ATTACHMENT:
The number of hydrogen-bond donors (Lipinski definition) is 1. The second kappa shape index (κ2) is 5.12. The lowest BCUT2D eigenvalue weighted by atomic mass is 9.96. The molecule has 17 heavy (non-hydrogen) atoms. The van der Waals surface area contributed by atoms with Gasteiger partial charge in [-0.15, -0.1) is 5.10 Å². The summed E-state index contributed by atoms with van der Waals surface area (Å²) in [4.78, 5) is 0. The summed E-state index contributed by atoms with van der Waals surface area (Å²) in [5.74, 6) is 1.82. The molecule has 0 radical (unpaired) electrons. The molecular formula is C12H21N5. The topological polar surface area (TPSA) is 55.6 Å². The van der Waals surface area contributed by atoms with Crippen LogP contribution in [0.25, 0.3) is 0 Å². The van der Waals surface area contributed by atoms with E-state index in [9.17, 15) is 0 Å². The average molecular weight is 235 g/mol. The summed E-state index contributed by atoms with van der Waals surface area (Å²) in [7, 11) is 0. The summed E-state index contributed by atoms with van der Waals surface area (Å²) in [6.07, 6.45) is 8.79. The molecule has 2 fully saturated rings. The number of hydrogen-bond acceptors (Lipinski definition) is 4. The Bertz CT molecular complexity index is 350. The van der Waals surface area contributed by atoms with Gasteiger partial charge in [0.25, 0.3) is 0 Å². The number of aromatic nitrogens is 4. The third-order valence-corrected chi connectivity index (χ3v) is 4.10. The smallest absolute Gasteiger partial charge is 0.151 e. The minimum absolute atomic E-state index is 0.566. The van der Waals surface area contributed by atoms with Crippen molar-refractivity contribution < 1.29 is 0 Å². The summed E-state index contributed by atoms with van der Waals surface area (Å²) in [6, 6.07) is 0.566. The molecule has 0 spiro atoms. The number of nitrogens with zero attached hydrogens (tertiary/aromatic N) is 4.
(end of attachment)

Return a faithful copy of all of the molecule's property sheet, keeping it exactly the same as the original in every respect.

The number of hydrogen-bond donors (Lipinski definition) is 1. The second kappa shape index (κ2) is 5.12. The lowest BCUT2D eigenvalue weighted by atomic mass is 9.96. The molecule has 17 heavy (non-hydrogen) atoms. The van der Waals surface area contributed by atoms with Gasteiger partial charge in [-0.15, -0.1) is 5.10 Å². The summed E-state index contributed by atoms with van der Waals surface area (Å²) in [4.78, 5) is 0. The summed E-state index contributed by atoms with van der Waals surface area (Å²) in [5.74, 6) is 1.82. The molecule has 0 radical (unpaired) electrons. The molecular formula is C12H21N5. The topological polar surface area (TPSA) is 55.6 Å². The van der Waals surface area contributed by atoms with Crippen LogP contribution in [0.25, 0.3) is 0 Å². The van der Waals surface area contributed by atoms with E-state index in [9.17, 15) is 0 Å². The average molecular weight is 235 g/mol. The summed E-state index contributed by atoms with van der Waals surface area (Å²) in [7, 11) is 0. The summed E-state index contributed by atoms with van der Waals surface area (Å²) in [6.07, 6.45) is 8.79. The molecule has 2 fully saturated rings. The number of hydrogen-bond acceptors (Lipinski definition) is 4. The Bertz CT molecular complexity index is 350. The van der Waals surface area contributed by atoms with Gasteiger partial charge in [0.25, 0.3) is 0 Å². The number of aromatic nitrogens is 4. The third-order valence-corrected chi connectivity index (χ3v) is 4.10. The smallest absolute Gasteiger partial charge is 0.151 e. The minimum absolute atomic E-state index is 0.566. The van der Waals surface area contributed by atoms with Crippen molar-refractivity contribution < 1.29 is 0 Å². The summed E-state index contributed by atoms with van der Waals surface area (Å²) in [6, 6.07) is 0.566. The molecule has 0 spiro atoms. The number of nitrogens with zero attached hydrogens (tertiary/aromatic N) is 4.